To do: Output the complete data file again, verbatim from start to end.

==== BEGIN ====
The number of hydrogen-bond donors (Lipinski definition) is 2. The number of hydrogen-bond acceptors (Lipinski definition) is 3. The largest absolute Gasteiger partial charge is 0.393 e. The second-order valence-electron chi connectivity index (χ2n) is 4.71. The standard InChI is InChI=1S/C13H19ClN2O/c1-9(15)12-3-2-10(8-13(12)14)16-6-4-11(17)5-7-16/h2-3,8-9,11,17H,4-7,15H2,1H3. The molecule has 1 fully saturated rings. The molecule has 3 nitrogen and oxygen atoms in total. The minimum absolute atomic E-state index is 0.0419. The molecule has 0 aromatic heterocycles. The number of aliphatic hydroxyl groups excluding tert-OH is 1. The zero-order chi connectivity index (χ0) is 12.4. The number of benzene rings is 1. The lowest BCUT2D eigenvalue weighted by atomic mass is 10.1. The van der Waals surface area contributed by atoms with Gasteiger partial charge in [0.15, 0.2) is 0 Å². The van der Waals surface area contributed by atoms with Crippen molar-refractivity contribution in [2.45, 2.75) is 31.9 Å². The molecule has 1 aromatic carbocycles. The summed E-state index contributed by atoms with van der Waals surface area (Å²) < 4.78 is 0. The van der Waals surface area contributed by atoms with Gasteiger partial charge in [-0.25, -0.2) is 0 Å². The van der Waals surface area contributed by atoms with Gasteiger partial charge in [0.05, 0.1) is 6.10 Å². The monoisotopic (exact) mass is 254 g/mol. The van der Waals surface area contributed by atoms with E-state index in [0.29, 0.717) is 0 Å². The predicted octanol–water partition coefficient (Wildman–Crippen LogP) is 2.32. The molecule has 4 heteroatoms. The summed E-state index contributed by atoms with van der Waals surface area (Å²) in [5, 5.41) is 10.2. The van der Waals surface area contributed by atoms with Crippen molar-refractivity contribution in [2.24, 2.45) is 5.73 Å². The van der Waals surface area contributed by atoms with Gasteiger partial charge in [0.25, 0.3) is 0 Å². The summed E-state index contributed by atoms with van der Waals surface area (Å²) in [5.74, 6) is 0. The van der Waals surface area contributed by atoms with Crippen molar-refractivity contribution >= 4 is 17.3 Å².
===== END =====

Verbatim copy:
The number of hydrogen-bond donors (Lipinski definition) is 2. The number of hydrogen-bond acceptors (Lipinski definition) is 3. The largest absolute Gasteiger partial charge is 0.393 e. The second-order valence-electron chi connectivity index (χ2n) is 4.71. The standard InChI is InChI=1S/C13H19ClN2O/c1-9(15)12-3-2-10(8-13(12)14)16-6-4-11(17)5-7-16/h2-3,8-9,11,17H,4-7,15H2,1H3. The molecule has 1 fully saturated rings. The molecule has 3 nitrogen and oxygen atoms in total. The minimum absolute atomic E-state index is 0.0419. The molecule has 0 aromatic heterocycles. The number of aliphatic hydroxyl groups excluding tert-OH is 1. The zero-order chi connectivity index (χ0) is 12.4. The number of benzene rings is 1. The lowest BCUT2D eigenvalue weighted by atomic mass is 10.1. The van der Waals surface area contributed by atoms with Gasteiger partial charge in [0.15, 0.2) is 0 Å². The van der Waals surface area contributed by atoms with Crippen molar-refractivity contribution in [2.45, 2.75) is 31.9 Å². The molecule has 1 aromatic carbocycles. The summed E-state index contributed by atoms with van der Waals surface area (Å²) < 4.78 is 0. The van der Waals surface area contributed by atoms with Gasteiger partial charge in [-0.25, -0.2) is 0 Å². The van der Waals surface area contributed by atoms with Gasteiger partial charge in [0.05, 0.1) is 6.10 Å². The monoisotopic (exact) mass is 254 g/mol. The van der Waals surface area contributed by atoms with E-state index in [0.29, 0.717) is 0 Å². The predicted octanol–water partition coefficient (Wildman–Crippen LogP) is 2.32. The molecule has 4 heteroatoms. The summed E-state index contributed by atoms with van der Waals surface area (Å²) in [5, 5.41) is 10.2. The van der Waals surface area contributed by atoms with Crippen molar-refractivity contribution in [2.24, 2.45) is 5.73 Å². The van der Waals surface area contributed by atoms with Gasteiger partial charge in [0.25, 0.3) is 0 Å². The summed E-state index contributed by atoms with van der Waals surface area (Å²) in [5.74, 6) is 0. The van der Waals surface area contributed by atoms with Crippen molar-refractivity contribution >= 4 is 17.3 Å².